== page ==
I don’t normally make New Year’s resolutions. They’re usually for things that are lofty but not achievable and often fail within the first few weeks. But I’ve been thinking about a couple of things that are kinda resolution-like. Both are more of an experiment than a resolution.
First, I’m thinking about not drinking. I already don’t drink a whole lot. I’ve just been noticing that it never makes anything that much better and always feels far worse afterwards. I quit caffeine for the same reasons, so why not alcohol? True, I do like a nice glass of wine with dinner, and I suppose that’s part of the sacrifice. If I’m going to say “I don’t drink” the same way I say no to caffeine, I’d better make it a true statement.
Similarly, I’m thinking about not dating for a year. I’ve already closed my OKC account because after 5 years the only lasting friendship that came out of it likely would have happened through other means. The forced context and all of the pressure is only part of the problem. In the bigger picture, I think I’d rather focus on better connections with my friends and family, and spend less time on strangers rather than more.
The Power of a Positive No describes a “positive no” as one that’s backed by a greater yes. I think this is the part that I haven’t explained nearly as well as I should have. The “yes” that underlies my goal for this year is to forge and sustain better and stronger relationships with the people I care about. I want to see the good parts in the people around me and appreciate their company. I want to surround myself with the people that I like being around. I can’t do that if looking for “the one” is my top priority.
Much worse than that, I find that when I have dating as a priority, I end up evaluating the people I meet by whether or not they’re dating material. It’s like there’s a constant background thread that’s looking out for potential matches. If it just stopped with keeping my eyes open, that would be ok. But that’s not what happens. I’m exceedingly goal oriented, and so this background thread ends up changing behaviour and guiding decisions. This is the part that I truly want to say no to: evaluating other people in terms of their worth to me on a romantic scale.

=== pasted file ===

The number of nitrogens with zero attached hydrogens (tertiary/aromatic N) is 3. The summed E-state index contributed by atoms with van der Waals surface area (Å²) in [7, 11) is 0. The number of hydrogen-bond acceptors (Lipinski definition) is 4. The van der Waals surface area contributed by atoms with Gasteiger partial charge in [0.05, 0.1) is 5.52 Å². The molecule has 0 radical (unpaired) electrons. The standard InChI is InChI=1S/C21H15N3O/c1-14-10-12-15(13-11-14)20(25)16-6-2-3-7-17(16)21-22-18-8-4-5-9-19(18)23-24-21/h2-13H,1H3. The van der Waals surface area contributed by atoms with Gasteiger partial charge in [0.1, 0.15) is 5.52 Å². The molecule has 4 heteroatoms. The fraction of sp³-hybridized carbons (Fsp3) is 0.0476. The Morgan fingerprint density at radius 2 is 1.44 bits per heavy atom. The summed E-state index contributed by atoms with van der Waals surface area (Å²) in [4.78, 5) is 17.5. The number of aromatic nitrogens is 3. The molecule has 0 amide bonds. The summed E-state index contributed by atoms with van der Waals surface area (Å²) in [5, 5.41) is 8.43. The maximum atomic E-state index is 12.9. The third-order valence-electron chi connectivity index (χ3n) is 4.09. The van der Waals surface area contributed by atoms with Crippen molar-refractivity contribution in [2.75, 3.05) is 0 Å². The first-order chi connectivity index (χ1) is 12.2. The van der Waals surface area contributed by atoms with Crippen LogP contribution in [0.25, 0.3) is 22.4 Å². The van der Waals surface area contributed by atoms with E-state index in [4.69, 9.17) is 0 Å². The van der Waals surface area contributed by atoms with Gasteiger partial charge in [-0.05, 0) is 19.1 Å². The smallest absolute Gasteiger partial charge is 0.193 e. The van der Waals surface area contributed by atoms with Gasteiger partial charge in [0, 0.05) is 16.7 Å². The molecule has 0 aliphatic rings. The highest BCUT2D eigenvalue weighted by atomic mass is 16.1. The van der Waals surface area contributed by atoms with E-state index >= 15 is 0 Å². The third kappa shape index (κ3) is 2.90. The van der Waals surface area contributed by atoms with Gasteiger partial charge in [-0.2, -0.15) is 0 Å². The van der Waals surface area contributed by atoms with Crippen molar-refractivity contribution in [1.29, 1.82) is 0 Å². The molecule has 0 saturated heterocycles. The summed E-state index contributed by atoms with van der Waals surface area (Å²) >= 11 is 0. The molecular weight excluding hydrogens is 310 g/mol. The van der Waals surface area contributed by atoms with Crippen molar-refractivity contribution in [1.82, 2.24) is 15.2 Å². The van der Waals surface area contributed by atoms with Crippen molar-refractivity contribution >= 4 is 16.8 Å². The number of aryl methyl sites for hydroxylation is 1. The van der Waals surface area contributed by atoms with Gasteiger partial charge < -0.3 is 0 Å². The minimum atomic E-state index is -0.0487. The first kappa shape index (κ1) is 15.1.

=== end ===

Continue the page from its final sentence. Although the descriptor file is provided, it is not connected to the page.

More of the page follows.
Just saying that I’m not going to go on dates doesn’t get away from this mode of thinking, but it does provide a means to get there. It’s still early days as yet, but on the good days I’m finding it easier to simply appreciate the people around me – both men and women – and be just a little more genuine. On the bad days I have to remind myself a few times that I’m not playing this game any more, and let go of these thoughts the same way I do other unwanted thoughts while in meditation. Sometimes that even works.
In Buddhist terms, I suppose I’m taking non-striving as an approach to relationships. In Zen they say that everything is practice, which means that relationships are fair game. This year, my practice will be more focussed on people and specifically on non-striving. I’ll let you know how that goes.
In the mean time, I’m looking forward to spending time with friends and family more and strangers less. I won’t turn down opportunities to meet new people, but I won’t be seeking that out nor seeking for those new connections to be anything specific. I’m looking forward to seeing the goodness in people without putting it through the filter of what it means to me or any romantic context.